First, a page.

However, Bruce Lee did appear in a 1969 Paul Bogart-directed movie called Marlowe. The film actually stars James Garner, the legendary Rita Moreno, and Caroll O’Connor, who later played Archie Bunker in All in the Family. The movie is based on the Raymond Chandler novel The Little Sister, and the main character, Philip Marlowe, is a private detective who gets involved in trying to find a missing person only for the mob to try and scare him off the case.
Marlowe, played by Garner, doesn’t listen to the mob. They send a man named Winslow Wong, played by Lee, to pay Marlowe cash to steer clear of the case. The scene is well-scripted, with Marlowe asking Wong who sent him and Wong responding by saying, “A man who’d rather spill money than blood but also a man who would not mind spilling blood if he has no other choice.”
When Marlowe refuses, Wong shows his skills and utterly destroys Marlowe’s office in what is now the film’s most memorable scene. Take a look at the video below to watch Lee’s brief but destructive display of martial arts. Maybe the best part is that after he takes a mere 10 seconds to destroy the office, he puts on his shades and leaves.
Wong later appears at a restaurant where Marlowe is enjoying dinner high atop a skyscraper. This is when Wong quite oddly and humorously meets his end. The film also has two actors who would be famous for doing respective voiceovers. One of them is William Daniels, who plays Mr. Crowell in the film. Daniels would be the voice of K.I.T.T. on the 1980s hit show Knight Rider starring David Hasselhoff. K.I.T.T. was the talking car that Hasselhoff’s character drove. Daniels later became known as sixth grade teacher Mr. Feeney on Boy Meets World, later reprising the role in Girl Meets World.
Daniels once appeared in the show Ironside, a popular series that ran for eight seasons from 1967-75. Daniels shows up in an episode that also featured James Hong, one of the most prolific Chinese actors in Hollywood. Ironside is the same show that Bruce Lee also once appeared in (albeit in a different episode). Check the video below for Lee’s brief appearance on that show.
The other actor who apepars in the film who would later be known for a voiceover, amongst other things, is Jason Wingreen. As Star Wars fans know, Wingreen is the original voice actor for Boba Fett in Empire Strikes Back and Return of the Jedi. Wingreen’s voice was erased for the updated versions of the movies and replaced by Temuera Morrison, who played Jango Fett (and now plays Boba Fett in The Book of Boba Fett). Wingreen’s voiceovers have a much more cunning tone to them, which you certainly wouldn’t think of when seeing Wingreen himself.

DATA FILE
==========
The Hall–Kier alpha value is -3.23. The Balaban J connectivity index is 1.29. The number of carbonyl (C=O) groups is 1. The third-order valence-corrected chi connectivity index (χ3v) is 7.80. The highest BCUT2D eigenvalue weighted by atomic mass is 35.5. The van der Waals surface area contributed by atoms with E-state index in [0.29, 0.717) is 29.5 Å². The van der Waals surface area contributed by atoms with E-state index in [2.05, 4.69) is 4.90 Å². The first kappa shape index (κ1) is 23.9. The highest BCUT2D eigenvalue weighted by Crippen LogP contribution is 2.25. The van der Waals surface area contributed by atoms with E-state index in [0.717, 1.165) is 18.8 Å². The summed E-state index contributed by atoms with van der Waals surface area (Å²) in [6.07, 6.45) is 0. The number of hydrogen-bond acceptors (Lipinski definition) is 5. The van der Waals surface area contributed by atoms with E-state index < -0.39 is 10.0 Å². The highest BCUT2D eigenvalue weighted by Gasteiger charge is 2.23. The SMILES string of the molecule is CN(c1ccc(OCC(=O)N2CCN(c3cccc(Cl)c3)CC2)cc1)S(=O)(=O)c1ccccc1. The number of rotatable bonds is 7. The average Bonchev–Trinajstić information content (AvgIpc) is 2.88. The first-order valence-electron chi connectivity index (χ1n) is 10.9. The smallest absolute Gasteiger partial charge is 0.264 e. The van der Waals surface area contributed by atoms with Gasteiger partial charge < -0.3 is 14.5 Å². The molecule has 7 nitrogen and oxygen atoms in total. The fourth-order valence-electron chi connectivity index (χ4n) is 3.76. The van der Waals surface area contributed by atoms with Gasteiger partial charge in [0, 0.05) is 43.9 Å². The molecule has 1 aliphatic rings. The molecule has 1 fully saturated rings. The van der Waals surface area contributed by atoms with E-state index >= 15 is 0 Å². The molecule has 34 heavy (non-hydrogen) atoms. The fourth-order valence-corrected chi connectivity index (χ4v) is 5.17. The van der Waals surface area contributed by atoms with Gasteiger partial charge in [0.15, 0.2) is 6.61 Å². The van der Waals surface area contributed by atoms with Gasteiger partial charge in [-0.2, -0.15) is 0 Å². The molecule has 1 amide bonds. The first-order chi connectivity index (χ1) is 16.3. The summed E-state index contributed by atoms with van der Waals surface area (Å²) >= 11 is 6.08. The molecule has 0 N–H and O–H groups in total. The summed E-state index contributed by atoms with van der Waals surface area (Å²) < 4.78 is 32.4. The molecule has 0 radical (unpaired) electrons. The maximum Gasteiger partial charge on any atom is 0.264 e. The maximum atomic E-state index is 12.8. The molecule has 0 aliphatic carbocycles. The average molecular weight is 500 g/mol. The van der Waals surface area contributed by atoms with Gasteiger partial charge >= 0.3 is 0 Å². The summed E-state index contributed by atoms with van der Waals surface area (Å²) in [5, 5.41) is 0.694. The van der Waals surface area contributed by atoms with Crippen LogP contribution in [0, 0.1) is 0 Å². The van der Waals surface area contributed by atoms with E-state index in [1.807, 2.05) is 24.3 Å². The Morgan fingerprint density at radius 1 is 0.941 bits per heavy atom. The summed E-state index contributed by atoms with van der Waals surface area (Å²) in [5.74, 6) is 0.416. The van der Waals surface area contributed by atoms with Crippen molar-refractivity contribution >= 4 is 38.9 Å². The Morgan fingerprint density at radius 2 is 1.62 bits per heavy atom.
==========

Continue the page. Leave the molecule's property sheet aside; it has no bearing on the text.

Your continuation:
In Marlowe, he appears in two scenes as an unnamed character at a store that develops films called “Benson’s Camera Shop.” We assume he is meant to be Benson, but his role is uncredited, hence why this Boba Fett/Bruce Lee connection has likely gone under the radar (though IMDb notes Wingreen in this film as the “camera store clerk”).
Wingreen’s two scenes are obviously nothing like Lee’s two scenes in the film. Wingreen’s first scene is when he answers a phone call at the store, which is from Marlowe inquiring whether or not his film has finished being developed. In the story, Marlowe actually found the claim ticket for the film at a murder scene he was investigating. The film is owned by Mr. Hicks, the murder victim.
Wingreen is seen shortly thereafter when Marlowe goes to actually pick up the film pretending to be Mr. Hicks. Wingreen has a few lines collectively in these scenes, which makes one question why his role was uncredited, but you would never think that this was the voice of Boba Fett, which certainly says a lot about his voice acting ability.
Wingreen was in the midst of a lengthy television career, spanning 40 years and over 200 appearances. His credits include The Twilight Zone, The Man from U.N.C.L.E., Mission: Impossible, Bonanza, Ironside (no, not Bruce Lee’s episode), and even Seinfeld.
Wingreen also appeared 25 times on All in the Family, alongside the co-star of Marlowe, Carroll O’Connor. He appeared 93 times in its spinoff series called Archie Bunker’s Place.
During World War II, Wingreen served in the Armed Forces (Boba Fett in WWII?!) and when he returned, he became one of the founders of the Circle in the Square Theatre company in downtown Manhattan in New York City, which still exists today, though it has since moved to Midtown.
Like we suggest above, we wouldn’t be against Disney Plus doing a Bruce Lee-esque character who helps Boba Fett get rid of the bad guys on Tattooine. If not, then at least we have Marlowe.